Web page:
Begging your pardon

Tears have always sold newspapers, but in a post-reality-TV world the desire for visible feeling on the faces of public figures is stronger than ever, says visual artist Cathy Busby.

Tears have always sold newspapers, but in a post-reality-TV world the desire for visible feeling on the faces of public figures is stronger than ever, says visual artist Cathy Busby.

It is the “market for real emotion,” said the creator of Sorry, an installation at the Yukon Arts Centre public gallery.

Lie, make a mistake or say something offensive and the process is always the same: get in front of a camera, say you’re sorry and, for God’s sake, try to show some feeling.

“We demand an emotional response that diverts us from the hard truth or the hard work,” said Busby, surrounded by images of giant pixillated mouths.

Each mouth is pulled from media images of public apologies and blown up to near-abstract proportions.

After Prime Minister Stephen Harper’s June 2008, residential school apology,

some criticized how Harper “didn’t look sorry” when he made the speech.

“He’s the head of the nation state making an apology on behalf of the country, to read his presentation in terms of authenticity is the wrong question, in my opinion,” said Busby, who holds a PhD in communication from Concordia University.

The apology should have been judged in the context of whether Canada is truly committed to the residential school apology—not just whether the prime minister looked sad, said Busby.

It’s an “oversimplification that an emotional reading gives us an ‘out,’ gives us a ‘release,’” said Busby.

“We try and find authenticity in media images and we don’t get much going that way,” she said.

Busby’s accompanying book, also called Sorry, lays out an expanded parade of guilty mouths.

Disgraced former New York governor Eliot Spitzer kicks off the book, his lip-biting half-moon frown the stereotypical depiction of apology.

From there, the mouths gradually stray away from Spitzer’s ideal, morphing into sneers, smiles and ending with the unsettling open-mouth of former US secretary of defence Donald Rumsfeld as he apologizes for the abuse of Abu Ghraib detainees.

Whether making a trivial or significant apology, the mouths are frighteningly indistinguishable.

Janet Jackson’s lips are pursed as she apologizes for a “wardrobe malfunction” that revealed her right breast to a Super Bowl audience.

Above Jackson, Ontario Premier Mike Harris’ lips are similarly pursed as he apologizes for the Walkerton tainted-water tragedy.

Under the media lens, all apologies—be they an exposed nipple or a Quixotic war that caused the death of thousands—are given the same weight, said Busby.

A drawn demeanour, a solitary tear. These compelling images of emotion are diversions from the real underlying story, says Busby.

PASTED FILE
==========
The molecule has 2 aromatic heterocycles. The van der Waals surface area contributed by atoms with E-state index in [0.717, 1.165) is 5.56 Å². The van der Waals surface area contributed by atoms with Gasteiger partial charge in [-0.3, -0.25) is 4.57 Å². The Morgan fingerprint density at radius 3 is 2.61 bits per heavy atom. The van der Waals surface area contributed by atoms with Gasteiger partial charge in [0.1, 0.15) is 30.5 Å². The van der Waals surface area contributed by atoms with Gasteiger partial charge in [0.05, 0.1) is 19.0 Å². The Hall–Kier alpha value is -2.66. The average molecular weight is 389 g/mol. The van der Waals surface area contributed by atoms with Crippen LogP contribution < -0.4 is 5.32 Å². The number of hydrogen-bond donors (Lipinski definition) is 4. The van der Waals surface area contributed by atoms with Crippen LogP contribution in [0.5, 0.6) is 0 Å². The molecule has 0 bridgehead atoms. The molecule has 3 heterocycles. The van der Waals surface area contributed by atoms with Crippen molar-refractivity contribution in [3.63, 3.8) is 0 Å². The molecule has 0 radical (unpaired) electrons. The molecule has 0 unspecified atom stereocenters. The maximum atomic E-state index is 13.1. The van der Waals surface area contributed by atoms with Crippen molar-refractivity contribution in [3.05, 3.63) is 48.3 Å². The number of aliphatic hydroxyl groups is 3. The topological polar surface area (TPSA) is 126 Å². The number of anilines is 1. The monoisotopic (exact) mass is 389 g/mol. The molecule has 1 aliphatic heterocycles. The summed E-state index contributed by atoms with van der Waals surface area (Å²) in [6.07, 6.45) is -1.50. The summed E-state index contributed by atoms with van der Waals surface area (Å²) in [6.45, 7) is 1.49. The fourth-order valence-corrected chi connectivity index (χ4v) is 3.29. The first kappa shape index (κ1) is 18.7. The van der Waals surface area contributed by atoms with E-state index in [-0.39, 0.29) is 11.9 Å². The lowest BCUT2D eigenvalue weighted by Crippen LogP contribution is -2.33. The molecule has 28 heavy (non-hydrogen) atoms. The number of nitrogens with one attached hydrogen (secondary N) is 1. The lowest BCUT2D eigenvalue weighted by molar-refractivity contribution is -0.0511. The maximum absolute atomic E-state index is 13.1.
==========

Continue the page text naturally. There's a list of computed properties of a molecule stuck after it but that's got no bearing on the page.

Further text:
Every time a Canadian soldier is killed in Afghanistan, focus immediately shifts to images of the soldier’s grief-stricken family.

“This is not the point; we’re in there killing people and getting killed ourselves, and the coverage is all about what a big upset this death is,” said Busby.

“Emotion is what we get, but it’s not what we should take for the truth,” she said.

The centrepiece of Sorry are blown-up text fragments of Prime Minister Stephen Harper’s residential school apology and Australian Prime Minister Kevin Rudd’s apology for Australia’s “stolen generation.”

Rudd’s apology has the beat and pace of a prayer, incorporating a rousing “call and response” theme, observes Busby.

“For the pain, suffering and hurt … we say sorry. To the mothers and the fathers, the brothers and the sisters … we say sorry. And for the indignity and degradation thus inflicted on a proud people, we say sorry,” said Rudd.

The Canadian apology hits harder with a more “judicial” quality.

Harper nakedly lays out the wrongs of the residential school system before roundly condemning them.

“Indeed, some sought, as it was infamously said, ‘to kill the Indian in the child.’ Today, we recognize that this policy of assimilation was wrong,” said Harper.

In the mid-70s, Busby attended the Carcross Community Education Centre, itself a former residential school.

The danger of public apologies, especially in the case of the Rudd/Harper apologies, is that their message, however profound, can be fleeting.

The trick is holding leaders to account for the “transformative” change they promise.

Sorry has already made the rounds of exhibition spaces in both Canada and Australia, but soon, Busby will take her credo of apologetic accountability to a higher stature.

The Harper/Rudd apology juxtaposition is slated to be printed on massive multi-storey banners and displayed on the side of public buildings in both Nova Scotia and Australia.

Contact Tristin Hopper at

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